The 2023 SEC spring meetings will hold major weight behind them according to AL.com’s Michael Casagrande — who sees the issue of whether or not the conference will go with eight or nine-game conference schedules as the make-or-break issue at the annual gathering of the Southeastern Conference’s power players in Destin, Florida.
“No doubt issues like NIL and transfer portals will consume a share of the Destin oxygen but with rivalries in the balance, the matter of eight or nine should be the talk of the SEC assembly next week by the gulf,” Casagrande wrote.
With Oklahoma and Texas inbound to the SEC, what gets decided on during the 2023 meetings can have a drastic impact on the strength of schedules some schools in the conference’s lesser division (SEC East) see each season should the divisions dissolve entirely.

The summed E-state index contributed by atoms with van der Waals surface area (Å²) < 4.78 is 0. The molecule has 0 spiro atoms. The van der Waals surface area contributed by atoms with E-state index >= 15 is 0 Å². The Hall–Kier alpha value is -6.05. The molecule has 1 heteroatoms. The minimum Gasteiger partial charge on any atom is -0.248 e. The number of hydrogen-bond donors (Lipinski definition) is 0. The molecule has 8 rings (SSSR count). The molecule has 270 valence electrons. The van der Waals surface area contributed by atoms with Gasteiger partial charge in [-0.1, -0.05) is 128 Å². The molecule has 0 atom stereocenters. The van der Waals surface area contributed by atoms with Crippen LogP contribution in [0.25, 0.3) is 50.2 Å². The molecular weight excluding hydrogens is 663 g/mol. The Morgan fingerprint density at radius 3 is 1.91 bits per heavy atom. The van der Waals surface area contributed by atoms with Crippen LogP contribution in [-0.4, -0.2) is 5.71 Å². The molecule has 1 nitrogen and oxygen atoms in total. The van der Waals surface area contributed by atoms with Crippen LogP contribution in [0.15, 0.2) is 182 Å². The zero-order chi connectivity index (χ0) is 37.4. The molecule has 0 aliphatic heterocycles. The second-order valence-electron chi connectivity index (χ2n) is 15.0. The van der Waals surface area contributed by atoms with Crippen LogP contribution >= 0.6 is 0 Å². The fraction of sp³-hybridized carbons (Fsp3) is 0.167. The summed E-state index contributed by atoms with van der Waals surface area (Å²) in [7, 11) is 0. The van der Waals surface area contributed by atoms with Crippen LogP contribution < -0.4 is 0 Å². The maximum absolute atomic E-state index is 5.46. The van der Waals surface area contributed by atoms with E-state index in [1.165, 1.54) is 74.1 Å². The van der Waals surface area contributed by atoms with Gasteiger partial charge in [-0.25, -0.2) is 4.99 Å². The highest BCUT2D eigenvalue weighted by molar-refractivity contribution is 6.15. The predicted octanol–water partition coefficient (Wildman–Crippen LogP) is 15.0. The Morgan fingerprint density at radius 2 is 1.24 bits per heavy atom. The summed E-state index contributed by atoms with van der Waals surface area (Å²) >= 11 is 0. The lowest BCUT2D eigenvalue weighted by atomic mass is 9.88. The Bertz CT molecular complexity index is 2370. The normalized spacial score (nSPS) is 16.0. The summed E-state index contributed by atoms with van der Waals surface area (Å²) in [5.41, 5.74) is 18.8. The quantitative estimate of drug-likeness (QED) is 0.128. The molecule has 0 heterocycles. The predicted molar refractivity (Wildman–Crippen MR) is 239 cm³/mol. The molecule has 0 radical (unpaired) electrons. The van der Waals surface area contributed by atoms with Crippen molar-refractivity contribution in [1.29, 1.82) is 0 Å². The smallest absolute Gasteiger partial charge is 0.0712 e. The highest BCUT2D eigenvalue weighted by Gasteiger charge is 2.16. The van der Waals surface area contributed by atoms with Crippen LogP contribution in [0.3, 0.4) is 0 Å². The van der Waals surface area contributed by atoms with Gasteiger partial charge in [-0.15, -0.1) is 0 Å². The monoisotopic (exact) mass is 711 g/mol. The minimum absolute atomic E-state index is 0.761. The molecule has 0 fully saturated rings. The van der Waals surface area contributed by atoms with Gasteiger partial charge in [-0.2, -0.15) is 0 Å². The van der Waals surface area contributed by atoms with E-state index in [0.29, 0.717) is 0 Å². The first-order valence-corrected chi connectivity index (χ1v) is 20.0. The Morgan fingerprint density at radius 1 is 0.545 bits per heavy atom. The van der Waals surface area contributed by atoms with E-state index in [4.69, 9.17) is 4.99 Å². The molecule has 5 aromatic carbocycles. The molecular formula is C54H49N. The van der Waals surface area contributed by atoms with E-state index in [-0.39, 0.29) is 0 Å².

Auburn among several unsung winners of SEC spring meetings focus
With the SEC spring meetings being consumed by whether the in-conference schedule will expand, thereby increasing revenue but also making every team’s schedule more difficult, Auburn, Ole Miss, and several other SEC schools that have used the transfer portal frequently in recent years stand to benefit from the lack of regulation in that aspect. Tied into that is the lack of a focus on NIL regulation, which at minimum, played a big hand in Payton Thorne’s Plains arrival.
While the schedule increasing in difficulty is something many schools in the conference should fear, that isn’t something Auburn will suffer from. Over the years, the Tigers have played the likes of Oregon, Penn State, and Clemson in non-conference play. Having to play Kentucky, Vanderbilt, or Missouri more isn’t exactly a frightening proposition.
All in all, things could continue to look good for AU in recruiting and future schedule strength as the SEC’s power brokers take to the Sunshine State’s Panhandle to settle several pressing issues — but must deal with one that could take up all the attention — next week.